The final major area around which Season One Sinclair was characterized was in his friendship with Garibaldi. When Sinclair couldn't quite trust anyone else, not even Delenn, he felt comfortable putting his full confidence in Garibaldi. Though the story in this episode unfortunately does not allow these two to have any scenes together, the episode does remember their close friendship and plays on that. One of O'Hare's best line deliveries of the series (and almost certainly his best "non-angry" line delivery) comes in Sinclair's sad, haunted response to Sheridan that he wished he had been able to talk to Garibaldi "more than you'll ever know." Jerry Doyle's look of wounded betrayal when Garibaldi learns that Sinclair was on-station and didn't wait for him is similarly fine. Finally, there is Sinclair's message, and the various passwords that Garibaldi attempts in order to access it. All of it is carefully calculated to draw out memories in the viewer of the wonderful friendship the two characters shared during Season One, and these moments make this a far richer episode than it would have been without them.
It's not much of a spoiler to observe that this 2-parter is Sinclair's last hurrah. As such, it is appropriate that he gets the lion's share of the episode's most memorable material. Still, there are scattered gems involving other characters, as well. When Sinclair is talking to Zathras on the White Star, watch Sheridan's wonderfully bewildered expressions in the background. Boxleitner does a fantastic job of showing the character's confusion at all that's going on around him (and beyond it being good character acting, some of the expressions are extremely amusing). Note also Marcus' eagerness to volunteer to help Susan on her part of the mission, and Susan's brief moment of discomfort in reaction.
Finally, Susan gets one absolutely bravura scene in this episode, one that has nothing to do with Sinclair or Marcus. In fact, it's a scene that doesn't even end up happening to the character. In the transmission from the "alternate future," Susan's character is perfectly captured. Sending out her final, doomed distress call, we see her reacting as anyone would: with panic. She's alone on the bridge, she knows she's going to die, and she is terrified to the point of tears... all of which makes the fact that this doomed Susan continues doing her duty, recording the Shadow attack and the final moments of Babylon 5, all the more impressive. It may be Claudia Christian's best-written and best-acted scene since her bitter farewell to Talia in Divided Loyalties.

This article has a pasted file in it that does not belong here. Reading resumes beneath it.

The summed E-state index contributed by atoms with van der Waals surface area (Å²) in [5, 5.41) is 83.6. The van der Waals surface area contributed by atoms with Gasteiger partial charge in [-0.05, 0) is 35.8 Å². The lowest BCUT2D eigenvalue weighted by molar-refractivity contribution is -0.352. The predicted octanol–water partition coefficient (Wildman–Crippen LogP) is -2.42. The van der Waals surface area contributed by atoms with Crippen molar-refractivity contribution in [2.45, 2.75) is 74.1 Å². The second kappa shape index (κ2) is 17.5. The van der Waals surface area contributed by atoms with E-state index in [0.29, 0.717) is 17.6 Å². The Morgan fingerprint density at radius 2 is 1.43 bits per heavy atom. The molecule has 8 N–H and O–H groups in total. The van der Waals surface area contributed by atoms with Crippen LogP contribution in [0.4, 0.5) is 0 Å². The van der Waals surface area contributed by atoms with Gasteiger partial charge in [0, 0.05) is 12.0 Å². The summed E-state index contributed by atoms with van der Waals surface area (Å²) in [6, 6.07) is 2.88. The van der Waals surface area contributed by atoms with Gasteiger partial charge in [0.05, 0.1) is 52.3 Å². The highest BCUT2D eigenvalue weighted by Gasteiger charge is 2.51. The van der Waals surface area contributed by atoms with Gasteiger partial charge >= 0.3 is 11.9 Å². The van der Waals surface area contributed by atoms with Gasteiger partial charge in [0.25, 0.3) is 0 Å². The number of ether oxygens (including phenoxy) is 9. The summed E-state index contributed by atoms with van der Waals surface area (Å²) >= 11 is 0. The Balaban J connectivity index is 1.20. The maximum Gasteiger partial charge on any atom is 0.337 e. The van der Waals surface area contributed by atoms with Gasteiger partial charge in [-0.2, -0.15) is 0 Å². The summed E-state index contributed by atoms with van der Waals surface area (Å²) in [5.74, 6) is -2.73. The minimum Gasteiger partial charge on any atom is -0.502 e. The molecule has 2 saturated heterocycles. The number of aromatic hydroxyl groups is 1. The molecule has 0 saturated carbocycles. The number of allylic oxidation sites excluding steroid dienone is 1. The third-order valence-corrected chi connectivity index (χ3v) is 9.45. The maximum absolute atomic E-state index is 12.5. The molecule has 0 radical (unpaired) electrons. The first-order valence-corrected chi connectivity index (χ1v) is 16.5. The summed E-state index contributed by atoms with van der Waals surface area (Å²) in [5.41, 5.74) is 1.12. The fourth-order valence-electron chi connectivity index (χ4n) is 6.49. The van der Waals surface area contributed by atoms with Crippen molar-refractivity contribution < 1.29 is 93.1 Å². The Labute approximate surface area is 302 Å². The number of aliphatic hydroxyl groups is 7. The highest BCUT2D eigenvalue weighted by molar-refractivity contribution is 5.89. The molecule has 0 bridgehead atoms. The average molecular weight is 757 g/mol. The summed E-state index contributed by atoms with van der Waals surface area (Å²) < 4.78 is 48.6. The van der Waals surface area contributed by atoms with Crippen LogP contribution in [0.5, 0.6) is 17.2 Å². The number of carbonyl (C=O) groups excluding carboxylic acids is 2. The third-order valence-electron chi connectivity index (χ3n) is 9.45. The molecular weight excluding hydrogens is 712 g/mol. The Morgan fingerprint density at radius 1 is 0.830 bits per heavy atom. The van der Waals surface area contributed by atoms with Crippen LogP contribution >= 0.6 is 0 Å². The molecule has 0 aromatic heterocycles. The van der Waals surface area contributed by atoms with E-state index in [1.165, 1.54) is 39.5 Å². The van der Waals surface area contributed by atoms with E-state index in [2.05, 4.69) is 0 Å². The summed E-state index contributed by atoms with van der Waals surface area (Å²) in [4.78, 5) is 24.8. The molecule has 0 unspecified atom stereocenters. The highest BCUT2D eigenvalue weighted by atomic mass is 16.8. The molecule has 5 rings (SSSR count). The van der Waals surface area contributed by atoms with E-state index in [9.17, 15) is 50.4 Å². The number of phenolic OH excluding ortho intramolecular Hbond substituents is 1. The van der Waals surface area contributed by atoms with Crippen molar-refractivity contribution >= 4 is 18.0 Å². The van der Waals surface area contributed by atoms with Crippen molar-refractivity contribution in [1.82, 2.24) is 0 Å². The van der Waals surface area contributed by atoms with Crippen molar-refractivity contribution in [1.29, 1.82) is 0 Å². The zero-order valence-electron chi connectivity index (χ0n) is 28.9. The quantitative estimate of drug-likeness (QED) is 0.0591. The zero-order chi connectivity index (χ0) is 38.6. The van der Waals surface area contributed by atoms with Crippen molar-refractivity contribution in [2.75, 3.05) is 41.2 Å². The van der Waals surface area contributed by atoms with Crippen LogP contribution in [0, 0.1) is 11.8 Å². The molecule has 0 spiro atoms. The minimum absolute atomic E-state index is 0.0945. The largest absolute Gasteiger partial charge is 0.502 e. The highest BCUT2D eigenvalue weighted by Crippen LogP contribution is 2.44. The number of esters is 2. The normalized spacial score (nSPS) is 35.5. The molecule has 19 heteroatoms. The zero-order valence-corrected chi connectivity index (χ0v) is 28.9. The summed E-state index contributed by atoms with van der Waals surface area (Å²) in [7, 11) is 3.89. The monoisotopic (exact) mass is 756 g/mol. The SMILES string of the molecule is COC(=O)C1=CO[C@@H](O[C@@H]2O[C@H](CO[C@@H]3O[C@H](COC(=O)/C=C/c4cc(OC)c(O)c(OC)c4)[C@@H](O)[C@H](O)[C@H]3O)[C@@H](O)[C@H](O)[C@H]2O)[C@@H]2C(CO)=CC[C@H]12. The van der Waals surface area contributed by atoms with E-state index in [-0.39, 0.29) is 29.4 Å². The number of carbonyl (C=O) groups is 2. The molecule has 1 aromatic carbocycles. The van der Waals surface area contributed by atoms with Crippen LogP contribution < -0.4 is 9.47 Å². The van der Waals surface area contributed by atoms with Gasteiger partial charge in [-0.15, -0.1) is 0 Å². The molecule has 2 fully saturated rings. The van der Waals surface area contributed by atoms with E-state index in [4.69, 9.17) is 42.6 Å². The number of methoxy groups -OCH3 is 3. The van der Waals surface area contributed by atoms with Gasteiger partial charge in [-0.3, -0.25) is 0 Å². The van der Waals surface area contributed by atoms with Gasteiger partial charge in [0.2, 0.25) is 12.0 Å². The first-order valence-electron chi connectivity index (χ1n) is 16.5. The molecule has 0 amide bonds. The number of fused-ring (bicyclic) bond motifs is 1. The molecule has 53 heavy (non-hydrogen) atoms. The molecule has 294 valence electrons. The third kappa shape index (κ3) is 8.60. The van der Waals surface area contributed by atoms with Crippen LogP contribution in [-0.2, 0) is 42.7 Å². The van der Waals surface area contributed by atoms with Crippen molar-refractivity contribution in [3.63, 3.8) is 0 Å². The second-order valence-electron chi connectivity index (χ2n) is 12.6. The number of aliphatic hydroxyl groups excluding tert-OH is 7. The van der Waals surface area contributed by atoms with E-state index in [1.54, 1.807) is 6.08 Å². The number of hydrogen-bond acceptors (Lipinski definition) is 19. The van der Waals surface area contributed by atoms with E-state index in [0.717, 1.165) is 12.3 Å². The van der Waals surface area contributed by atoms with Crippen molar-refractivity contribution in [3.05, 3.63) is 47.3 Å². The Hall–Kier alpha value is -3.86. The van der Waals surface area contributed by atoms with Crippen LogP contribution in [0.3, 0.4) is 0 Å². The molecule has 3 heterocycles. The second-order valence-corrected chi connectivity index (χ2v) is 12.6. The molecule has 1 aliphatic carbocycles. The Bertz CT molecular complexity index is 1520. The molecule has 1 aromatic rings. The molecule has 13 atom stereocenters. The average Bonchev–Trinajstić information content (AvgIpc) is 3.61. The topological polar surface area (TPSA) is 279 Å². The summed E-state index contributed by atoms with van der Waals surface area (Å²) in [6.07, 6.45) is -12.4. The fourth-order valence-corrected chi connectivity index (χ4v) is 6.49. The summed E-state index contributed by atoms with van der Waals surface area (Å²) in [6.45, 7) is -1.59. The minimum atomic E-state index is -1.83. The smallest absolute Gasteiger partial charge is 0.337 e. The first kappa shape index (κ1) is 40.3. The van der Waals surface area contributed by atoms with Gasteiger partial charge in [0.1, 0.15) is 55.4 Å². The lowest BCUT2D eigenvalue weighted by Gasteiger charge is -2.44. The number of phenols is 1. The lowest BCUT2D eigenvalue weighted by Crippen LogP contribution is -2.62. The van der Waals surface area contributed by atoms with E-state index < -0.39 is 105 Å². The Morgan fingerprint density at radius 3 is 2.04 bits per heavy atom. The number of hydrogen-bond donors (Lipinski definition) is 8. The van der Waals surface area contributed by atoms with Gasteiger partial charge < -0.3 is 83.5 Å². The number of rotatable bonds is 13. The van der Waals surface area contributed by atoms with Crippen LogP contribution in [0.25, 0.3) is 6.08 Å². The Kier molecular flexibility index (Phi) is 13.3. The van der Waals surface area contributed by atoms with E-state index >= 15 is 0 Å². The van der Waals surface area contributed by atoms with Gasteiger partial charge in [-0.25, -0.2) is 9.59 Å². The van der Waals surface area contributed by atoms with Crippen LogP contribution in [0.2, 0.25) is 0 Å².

Sinclair's character has changed a lot. All of his issues, all of that repressed violence, hate, and anger, has been dealt with. Mind you, it would have been nice to have actually seen some of the process, rather than just the result. I know there were probably issues, and certainly expenses, involved in getting O'Hare to Los Angeles to do any guest spot on Babylon 5. But I can't help but think that Season Three would have benefited from one or two additional guest appearances by him, if only to help set the character up a bit in viewers' minds before pulling the trigger on him (remember, a lot of viewers would have started watching the show in Season Two, or even Season Three. To them, Sinclair in this episode would be just another guest star... and a guest star given the bulk of the episode's focus, at that.)
O'Hare does a creditable job, and his performance here is a lot smoother and less mannered than his very early performances in the series. On the other hand, it is far from the intensity of the performances he was turning out late in the first season. In the absence of the anger that he tapped into for his very best performances, he has been left with less to play. His best moments are nonverbal ones. The expression that he gives as he first sees the letter in the precredit sequence, the determined yet mournful look on his face as he bids a silent farewell to Garibaldi, the soft smile on his face as he watches Delenn and Sheridan.
However, when he speaks, his vocal inflections are sometimes a little too soft. He sometimes overplays Sinclair's current "peace," to the point where he comes across as nearly emotionless. In the aforementioned scene with Zathras, there's a palpable difference between O'Hare's fairly one-dimensional foreground conversation and Boxleitner's terrific range of expressions in the background. Remembering the strength of O'Hare's late Season One performances, this competent but comparatively muted work can't help but come as a disappointment.